Friday, November 21, 2008

Racial Politics

"The idea of black politics now tilts away from leadership based on voicing grievance, and identity politics based on victimization and anger... The Jesse Jacksons, Al Sharptons and Rev. Jeremiah Wrights remain. But their influence and power fade to a form of nostalgia... The market has irrevocably shrunk for Sharpton-style tirades against 'the man' and 'the system.' The emphasis on racial threats and extortion-like demands -- all aimed at maximizing white guilt as leverage for getting government and corporate money -- has lost its moment. How does anyone waste time on racial fantasies like reparations for slavery when there is a black man who earned his way into the White House?" ~ Juan Williams, "What Obama's Victory Means for Racial Politics"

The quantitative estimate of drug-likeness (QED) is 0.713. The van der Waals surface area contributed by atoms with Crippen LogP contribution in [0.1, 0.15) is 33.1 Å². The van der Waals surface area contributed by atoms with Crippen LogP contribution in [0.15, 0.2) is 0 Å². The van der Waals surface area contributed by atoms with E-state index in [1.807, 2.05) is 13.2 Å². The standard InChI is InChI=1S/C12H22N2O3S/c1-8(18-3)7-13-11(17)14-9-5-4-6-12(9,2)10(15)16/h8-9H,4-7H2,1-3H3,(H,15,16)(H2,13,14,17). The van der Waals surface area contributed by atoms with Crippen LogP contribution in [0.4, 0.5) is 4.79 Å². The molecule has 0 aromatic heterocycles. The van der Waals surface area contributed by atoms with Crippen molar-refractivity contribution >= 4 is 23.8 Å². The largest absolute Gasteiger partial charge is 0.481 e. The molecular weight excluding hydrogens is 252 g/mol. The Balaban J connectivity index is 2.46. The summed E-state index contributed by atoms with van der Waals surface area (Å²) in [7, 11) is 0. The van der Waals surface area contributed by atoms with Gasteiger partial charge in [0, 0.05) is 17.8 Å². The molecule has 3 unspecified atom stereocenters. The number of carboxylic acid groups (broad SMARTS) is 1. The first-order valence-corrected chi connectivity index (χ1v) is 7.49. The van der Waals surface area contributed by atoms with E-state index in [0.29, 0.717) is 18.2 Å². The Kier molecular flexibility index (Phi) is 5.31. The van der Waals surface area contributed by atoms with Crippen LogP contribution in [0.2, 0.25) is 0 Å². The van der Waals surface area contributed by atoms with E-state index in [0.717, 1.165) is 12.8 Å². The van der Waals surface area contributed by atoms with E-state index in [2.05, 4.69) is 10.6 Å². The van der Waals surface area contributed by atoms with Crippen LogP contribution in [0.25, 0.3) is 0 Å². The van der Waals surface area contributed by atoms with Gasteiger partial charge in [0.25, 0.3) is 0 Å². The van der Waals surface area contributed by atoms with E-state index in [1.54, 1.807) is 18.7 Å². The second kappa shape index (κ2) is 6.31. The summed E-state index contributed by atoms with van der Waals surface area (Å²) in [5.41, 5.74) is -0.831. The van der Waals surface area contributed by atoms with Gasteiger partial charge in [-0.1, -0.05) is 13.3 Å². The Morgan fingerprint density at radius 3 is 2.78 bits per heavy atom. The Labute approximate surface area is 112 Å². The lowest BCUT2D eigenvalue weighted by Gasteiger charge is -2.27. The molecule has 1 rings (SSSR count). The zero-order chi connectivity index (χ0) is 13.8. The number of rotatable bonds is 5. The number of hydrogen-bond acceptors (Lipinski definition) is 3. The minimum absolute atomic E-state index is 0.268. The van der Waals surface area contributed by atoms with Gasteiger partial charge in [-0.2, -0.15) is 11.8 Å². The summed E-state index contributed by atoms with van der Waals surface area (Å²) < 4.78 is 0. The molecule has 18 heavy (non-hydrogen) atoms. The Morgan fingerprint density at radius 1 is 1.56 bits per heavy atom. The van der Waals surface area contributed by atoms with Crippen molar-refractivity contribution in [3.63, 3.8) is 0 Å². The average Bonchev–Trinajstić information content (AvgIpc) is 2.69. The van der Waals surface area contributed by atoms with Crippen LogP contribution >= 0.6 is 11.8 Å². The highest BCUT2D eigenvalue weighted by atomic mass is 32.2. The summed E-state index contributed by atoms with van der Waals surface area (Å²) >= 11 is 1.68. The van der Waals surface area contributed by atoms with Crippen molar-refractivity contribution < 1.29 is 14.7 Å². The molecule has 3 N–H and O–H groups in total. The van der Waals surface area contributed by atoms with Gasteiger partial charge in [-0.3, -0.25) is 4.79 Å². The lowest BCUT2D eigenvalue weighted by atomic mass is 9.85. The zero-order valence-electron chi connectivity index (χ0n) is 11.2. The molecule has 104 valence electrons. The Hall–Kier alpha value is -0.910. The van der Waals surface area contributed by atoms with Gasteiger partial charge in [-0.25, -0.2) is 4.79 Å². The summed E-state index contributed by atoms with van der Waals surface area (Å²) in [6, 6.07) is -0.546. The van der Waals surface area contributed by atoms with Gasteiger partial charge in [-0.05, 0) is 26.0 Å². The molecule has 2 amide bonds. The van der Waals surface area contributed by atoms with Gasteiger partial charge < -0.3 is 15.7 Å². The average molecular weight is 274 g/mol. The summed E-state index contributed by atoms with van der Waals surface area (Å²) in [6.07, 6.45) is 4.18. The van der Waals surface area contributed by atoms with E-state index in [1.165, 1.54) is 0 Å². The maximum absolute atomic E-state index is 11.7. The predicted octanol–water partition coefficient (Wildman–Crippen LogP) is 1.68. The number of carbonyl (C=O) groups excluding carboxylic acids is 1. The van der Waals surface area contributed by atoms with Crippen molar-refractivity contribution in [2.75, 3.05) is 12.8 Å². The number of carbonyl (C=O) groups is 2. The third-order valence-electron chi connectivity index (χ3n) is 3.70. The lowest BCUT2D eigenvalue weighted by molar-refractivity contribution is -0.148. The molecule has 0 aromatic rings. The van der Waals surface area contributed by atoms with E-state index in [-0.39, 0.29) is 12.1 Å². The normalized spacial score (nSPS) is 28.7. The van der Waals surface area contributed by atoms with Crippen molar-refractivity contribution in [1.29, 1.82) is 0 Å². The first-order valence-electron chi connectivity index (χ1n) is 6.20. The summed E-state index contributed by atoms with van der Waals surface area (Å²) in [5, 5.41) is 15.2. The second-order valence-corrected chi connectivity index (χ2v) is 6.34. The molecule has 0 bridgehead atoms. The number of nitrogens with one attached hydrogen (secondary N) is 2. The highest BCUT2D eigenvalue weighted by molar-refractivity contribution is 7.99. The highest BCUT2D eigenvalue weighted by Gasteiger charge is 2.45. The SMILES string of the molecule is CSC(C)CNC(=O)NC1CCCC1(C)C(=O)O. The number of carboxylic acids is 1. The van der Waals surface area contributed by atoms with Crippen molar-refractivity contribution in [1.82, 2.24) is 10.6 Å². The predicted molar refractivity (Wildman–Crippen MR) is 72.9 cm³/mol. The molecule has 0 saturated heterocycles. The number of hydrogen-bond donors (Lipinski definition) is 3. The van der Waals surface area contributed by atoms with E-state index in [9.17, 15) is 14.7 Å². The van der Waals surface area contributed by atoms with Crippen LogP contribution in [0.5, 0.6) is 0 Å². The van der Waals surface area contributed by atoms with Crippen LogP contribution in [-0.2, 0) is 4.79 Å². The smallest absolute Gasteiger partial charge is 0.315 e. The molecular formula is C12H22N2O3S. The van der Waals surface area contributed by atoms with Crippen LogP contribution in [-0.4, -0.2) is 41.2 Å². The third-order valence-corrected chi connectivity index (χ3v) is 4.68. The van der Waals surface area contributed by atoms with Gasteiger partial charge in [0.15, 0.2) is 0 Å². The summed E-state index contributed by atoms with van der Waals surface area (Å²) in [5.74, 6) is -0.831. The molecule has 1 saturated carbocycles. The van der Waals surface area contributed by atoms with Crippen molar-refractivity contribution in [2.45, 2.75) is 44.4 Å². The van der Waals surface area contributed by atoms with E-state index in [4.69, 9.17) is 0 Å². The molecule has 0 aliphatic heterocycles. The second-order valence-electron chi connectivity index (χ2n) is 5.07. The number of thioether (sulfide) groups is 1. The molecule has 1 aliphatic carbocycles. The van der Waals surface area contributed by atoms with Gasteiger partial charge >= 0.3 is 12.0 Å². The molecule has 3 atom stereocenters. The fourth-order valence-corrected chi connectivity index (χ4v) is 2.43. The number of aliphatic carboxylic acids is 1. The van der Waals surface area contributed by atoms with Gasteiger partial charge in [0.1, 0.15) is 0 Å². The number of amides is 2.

Juan Williams is news analyst for NPR, Fox, and writes for a several other news magazines. He is not one that I would often agree with politically, but I like this particular editorial. I am not one who really enjoys political arguments like some (I much prefer a theological or scientific debate) but this caught my eye because I hope what Mr. Williams is predicting pours over into reality. I agree that racial politics has often been one of attempting to maximize guilt and play the victim and it is something that has frustrated me. It is not as if all people one one side or another do this, however, the ones who talk the loudest seem to be the ones that play the victim card the most. I think that Mr. Williams' perspective on how racial politics can/should move forward is refreshing.

By His Grace,

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